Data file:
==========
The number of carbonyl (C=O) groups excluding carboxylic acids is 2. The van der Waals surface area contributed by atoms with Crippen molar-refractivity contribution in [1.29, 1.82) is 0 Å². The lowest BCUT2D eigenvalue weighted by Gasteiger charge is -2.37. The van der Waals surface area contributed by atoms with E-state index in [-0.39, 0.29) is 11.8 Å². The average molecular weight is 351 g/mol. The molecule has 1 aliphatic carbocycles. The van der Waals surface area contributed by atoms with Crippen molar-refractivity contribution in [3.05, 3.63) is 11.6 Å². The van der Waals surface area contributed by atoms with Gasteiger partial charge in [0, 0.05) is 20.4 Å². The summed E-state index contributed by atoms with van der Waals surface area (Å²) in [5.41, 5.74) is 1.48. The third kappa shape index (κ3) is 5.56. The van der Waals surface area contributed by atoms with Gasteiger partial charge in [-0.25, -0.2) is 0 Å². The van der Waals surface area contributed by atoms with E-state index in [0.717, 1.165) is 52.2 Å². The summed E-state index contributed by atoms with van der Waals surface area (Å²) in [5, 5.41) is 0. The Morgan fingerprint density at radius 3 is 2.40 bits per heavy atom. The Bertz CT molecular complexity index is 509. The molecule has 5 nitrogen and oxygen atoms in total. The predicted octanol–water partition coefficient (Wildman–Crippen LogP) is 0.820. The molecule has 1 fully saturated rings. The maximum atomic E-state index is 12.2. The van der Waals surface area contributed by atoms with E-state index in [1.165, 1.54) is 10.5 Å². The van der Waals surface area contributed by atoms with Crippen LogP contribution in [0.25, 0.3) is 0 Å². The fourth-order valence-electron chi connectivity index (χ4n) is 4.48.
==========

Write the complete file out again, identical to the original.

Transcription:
The number of carbonyl (C=O) groups excluding carboxylic acids is 2. The van der Waals surface area contributed by atoms with Crippen molar-refractivity contribution in [1.29, 1.82) is 0 Å². The lowest BCUT2D eigenvalue weighted by Gasteiger charge is -2.37. The van der Waals surface area contributed by atoms with E-state index in [-0.39, 0.29) is 11.8 Å². The average molecular weight is 351 g/mol. The molecule has 1 aliphatic carbocycles. The van der Waals surface area contributed by atoms with Crippen molar-refractivity contribution in [3.05, 3.63) is 11.6 Å². The van der Waals surface area contributed by atoms with Gasteiger partial charge in [0, 0.05) is 20.4 Å². The summed E-state index contributed by atoms with van der Waals surface area (Å²) in [5.41, 5.74) is 1.48. The third kappa shape index (κ3) is 5.56. The van der Waals surface area contributed by atoms with Gasteiger partial charge in [-0.25, -0.2) is 0 Å². The van der Waals surface area contributed by atoms with E-state index in [0.717, 1.165) is 52.2 Å². The summed E-state index contributed by atoms with van der Waals surface area (Å²) in [5, 5.41) is 0. The Morgan fingerprint density at radius 3 is 2.40 bits per heavy atom. The Bertz CT molecular complexity index is 509. The molecule has 5 nitrogen and oxygen atoms in total. The predicted octanol–water partition coefficient (Wildman–Crippen LogP) is 0.820. The molecule has 1 fully saturated rings. The maximum atomic E-state index is 12.2. The van der Waals surface area contributed by atoms with E-state index in [1.165, 1.54) is 10.5 Å². The van der Waals surface area contributed by atoms with Crippen LogP contribution in [0.25, 0.3) is 0 Å². The fourth-order valence-electron chi connectivity index (χ4n) is 4.48.